Just as every journey starts with a single step, any successful marketing campaign starts with a brief.  Generally, a marketing and creative brief is something you would speak to an agency about over the phone, in person, or in writing. They would then respond with some general ideas, and then you combine to execute.  

The creative brief at the inception of a campaign is when the project is at it’s most delicate, and without the proper attention, could end up derailing the whole campaign.  Like anything, failing to prepare is preparing to fail.  

Here are our top six tips to get the most out of your creative brief:

1. Dedicate Time

Time is money.

Try spending 5 minutes writing a brief, and then spend 30 minutes re-writing the same brief.  The response to brief that your agency delivers will be completely different, but the proof is in the pudding.

In a world where we seem to be getting busier and busier, taking 30 minutes out of our day or putting aside to write a creative brief can seem excessive, but if you do, you will be rewarded with an agency that doesn’t need to guess what you’re thinking, and an idea that is highly executable and inspiring.

A well thought out, accurate, information rich brief provides a creative agency with the objectives, vision, and key messages that a piece of communication or a campaign should deliver.

2. Insight is Gold

Data is heavy, insight is rich.

Information on your product/service, reasons behind the campaign and specifically your target market all provide important boundaries and background for your agency.

Insight into your target market and those consumers you are trying to reach will give the creative more focus around the ideas generated, the messaging used, and the recommendations on how the marketing can fit the media.

Should your brief contain as much background information as possible, the marketing creative will more than likely be closer to your initial vision, will resonate with your market, and should need less changes than otherwise intended – saving you time and money!

3. Detailed Objectives

A focused brief will provide focused ideas.

If a brief is put together with little thought or focus, the result will be reflective of that. The recipients of a creative brief are not only the account team who the clients deal with on a day to day basis and understand your vision, but many other stakeholders in the process who do not know you.

Primary and secondary objectives not only help an understanding of the ‘why’ around the campaign, but provide clarity around the ‘what’, and gives quantitative and qualitative measurement that can be used to determine the success of the campaign.

4. Proposition is Key

Differentiation is the reason you exist.

The proposition is the single most important message you want your campaign to deliver.  Determining a key proposition is either something that you as a client can provide, or that your agency can provide based on your brief.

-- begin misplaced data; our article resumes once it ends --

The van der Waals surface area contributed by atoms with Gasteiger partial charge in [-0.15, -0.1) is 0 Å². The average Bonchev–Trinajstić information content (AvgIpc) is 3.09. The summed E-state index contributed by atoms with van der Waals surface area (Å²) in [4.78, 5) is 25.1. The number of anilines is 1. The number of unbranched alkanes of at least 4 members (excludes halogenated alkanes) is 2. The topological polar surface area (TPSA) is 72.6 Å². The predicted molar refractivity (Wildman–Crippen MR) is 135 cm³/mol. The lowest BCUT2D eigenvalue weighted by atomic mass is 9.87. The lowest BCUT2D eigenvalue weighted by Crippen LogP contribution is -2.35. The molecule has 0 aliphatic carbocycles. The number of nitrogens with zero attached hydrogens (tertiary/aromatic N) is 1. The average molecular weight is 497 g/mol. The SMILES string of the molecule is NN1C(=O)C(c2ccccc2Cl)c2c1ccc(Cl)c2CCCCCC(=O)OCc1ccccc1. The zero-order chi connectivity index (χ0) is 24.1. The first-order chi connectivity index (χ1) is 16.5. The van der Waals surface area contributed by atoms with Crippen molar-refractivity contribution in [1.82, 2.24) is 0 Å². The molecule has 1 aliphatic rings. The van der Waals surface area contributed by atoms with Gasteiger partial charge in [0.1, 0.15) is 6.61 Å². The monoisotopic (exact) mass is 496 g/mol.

You may have multiple propositions but only one should be used in your campaign.

They can be discovered through a creative process once you have determined product or brand truths relevant to the campaign. This truth is then expanded upon as you take and explore that further giving it context and wider meaning, which finally then allows you to take that final statement and turn that into a creative idea.

5. Detail Requirements

The ‘How’

By detailing your requirements of the campaign you provide focus on how the campaign idea is to be used and allows your agency to context their idea around that.

Whether you are after a large ‘Above the Line’ idea that needs to resonate with large volumes of people, a more direct idea using targeted marketing, or simply a press advertisement in a niche publication, stating in the brief your requirements for the campaign will allow the agency to flex the idea through different variations and media.

As well as naming primary requirements, you could also mention possible other uses of the idea, i.e. social, online, search etc, however most agencies will also give you ways you can present your idea that you may not have thought of.

6. Be Excited

If you aren’t excited by your campaign, who will be?

Brief writing should not be seen as a chore, but as an enjoyable process.  A chance for you to embrace your inner creative and really feel the campaign, and get under the skin of what you are doing.

Agencies can tell when a brief has had effort put into it, it is reflected in the writing which will exude passion and energy, which in turn rubs off onto the creative team.

If you’re excited by the brief, so will they be.  If you show no interest, the writing seems rushed, and there’s minimal information, the creatives will probably deliver something uninspiring, low on detail, and completely ‘off brief’.


Writing a creative brief provides a skeleton and structure allowing anyone working on the campaign to remember that initial vision, and as a guiding compass to make sure you don’t go off-piste!

If you need assistance in writing a marketing brief, or developing a campaign for your business and one of it’s products or services, let us know – we will be glad to help!